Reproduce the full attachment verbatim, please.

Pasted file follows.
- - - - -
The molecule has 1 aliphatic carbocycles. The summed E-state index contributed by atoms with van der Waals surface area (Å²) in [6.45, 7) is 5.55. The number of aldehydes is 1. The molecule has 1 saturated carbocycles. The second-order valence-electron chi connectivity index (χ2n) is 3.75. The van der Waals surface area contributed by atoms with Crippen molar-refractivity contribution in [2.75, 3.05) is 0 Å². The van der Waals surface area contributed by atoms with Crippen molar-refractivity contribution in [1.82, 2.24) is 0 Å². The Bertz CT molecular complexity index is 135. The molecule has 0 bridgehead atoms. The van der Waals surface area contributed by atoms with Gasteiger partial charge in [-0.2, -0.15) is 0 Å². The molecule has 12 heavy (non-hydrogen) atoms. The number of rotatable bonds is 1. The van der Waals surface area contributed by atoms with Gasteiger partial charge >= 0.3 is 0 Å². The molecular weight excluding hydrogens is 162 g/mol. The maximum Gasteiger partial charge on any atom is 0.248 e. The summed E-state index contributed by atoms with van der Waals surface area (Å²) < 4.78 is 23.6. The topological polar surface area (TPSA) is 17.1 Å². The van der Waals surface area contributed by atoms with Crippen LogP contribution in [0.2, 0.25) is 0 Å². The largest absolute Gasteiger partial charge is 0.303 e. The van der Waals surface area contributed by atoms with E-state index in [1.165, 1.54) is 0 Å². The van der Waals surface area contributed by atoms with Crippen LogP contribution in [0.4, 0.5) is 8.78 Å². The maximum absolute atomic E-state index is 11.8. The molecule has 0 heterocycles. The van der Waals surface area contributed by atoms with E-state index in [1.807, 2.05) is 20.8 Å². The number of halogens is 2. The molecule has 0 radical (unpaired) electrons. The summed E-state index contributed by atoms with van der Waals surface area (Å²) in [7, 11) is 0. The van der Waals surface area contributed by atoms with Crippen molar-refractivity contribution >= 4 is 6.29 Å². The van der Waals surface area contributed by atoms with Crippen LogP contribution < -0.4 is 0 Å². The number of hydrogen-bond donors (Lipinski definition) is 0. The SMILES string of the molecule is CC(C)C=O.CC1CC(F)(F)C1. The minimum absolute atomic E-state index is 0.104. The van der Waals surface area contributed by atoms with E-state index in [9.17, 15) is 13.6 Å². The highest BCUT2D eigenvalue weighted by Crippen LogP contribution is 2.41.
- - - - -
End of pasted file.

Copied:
The molecule has 1 aliphatic carbocycles. The summed E-state index contributed by atoms with van der Waals surface area (Å²) in [6.45, 7) is 5.55. The number of aldehydes is 1. The molecule has 1 saturated carbocycles. The second-order valence-electron chi connectivity index (χ2n) is 3.75. The van der Waals surface area contributed by atoms with Crippen molar-refractivity contribution in [2.75, 3.05) is 0 Å². The van der Waals surface area contributed by atoms with Crippen molar-refractivity contribution in [1.82, 2.24) is 0 Å². The Bertz CT molecular complexity index is 135. The molecule has 0 bridgehead atoms. The van der Waals surface area contributed by atoms with Gasteiger partial charge in [-0.2, -0.15) is 0 Å². The molecule has 12 heavy (non-hydrogen) atoms. The number of rotatable bonds is 1. The van der Waals surface area contributed by atoms with Gasteiger partial charge >= 0.3 is 0 Å². The molecular weight excluding hydrogens is 162 g/mol. The maximum Gasteiger partial charge on any atom is 0.248 e. The summed E-state index contributed by atoms with van der Waals surface area (Å²) < 4.78 is 23.6. The topological polar surface area (TPSA) is 17.1 Å². The van der Waals surface area contributed by atoms with Crippen LogP contribution in [0.2, 0.25) is 0 Å². The largest absolute Gasteiger partial charge is 0.303 e. The van der Waals surface area contributed by atoms with E-state index in [1.165, 1.54) is 0 Å². The van der Waals surface area contributed by atoms with Crippen LogP contribution in [0.4, 0.5) is 8.78 Å². The maximum absolute atomic E-state index is 11.8. The molecule has 0 heterocycles. The van der Waals surface area contributed by atoms with E-state index in [1.807, 2.05) is 20.8 Å². The number of halogens is 2. The molecule has 0 radical (unpaired) electrons. The summed E-state index contributed by atoms with van der Waals surface area (Å²) in [7, 11) is 0. The van der Waals surface area contributed by atoms with Crippen molar-refractivity contribution >= 4 is 6.29 Å². The van der Waals surface area contributed by atoms with Crippen LogP contribution < -0.4 is 0 Å². The number of hydrogen-bond donors (Lipinski definition) is 0. The SMILES string of the molecule is CC(C)C=O.CC1CC(F)(F)C1. The minimum absolute atomic E-state index is 0.104. The van der Waals surface area contributed by atoms with E-state index in [9.17, 15) is 13.6 Å². The highest BCUT2D eigenvalue weighted by Crippen LogP contribution is 2.41.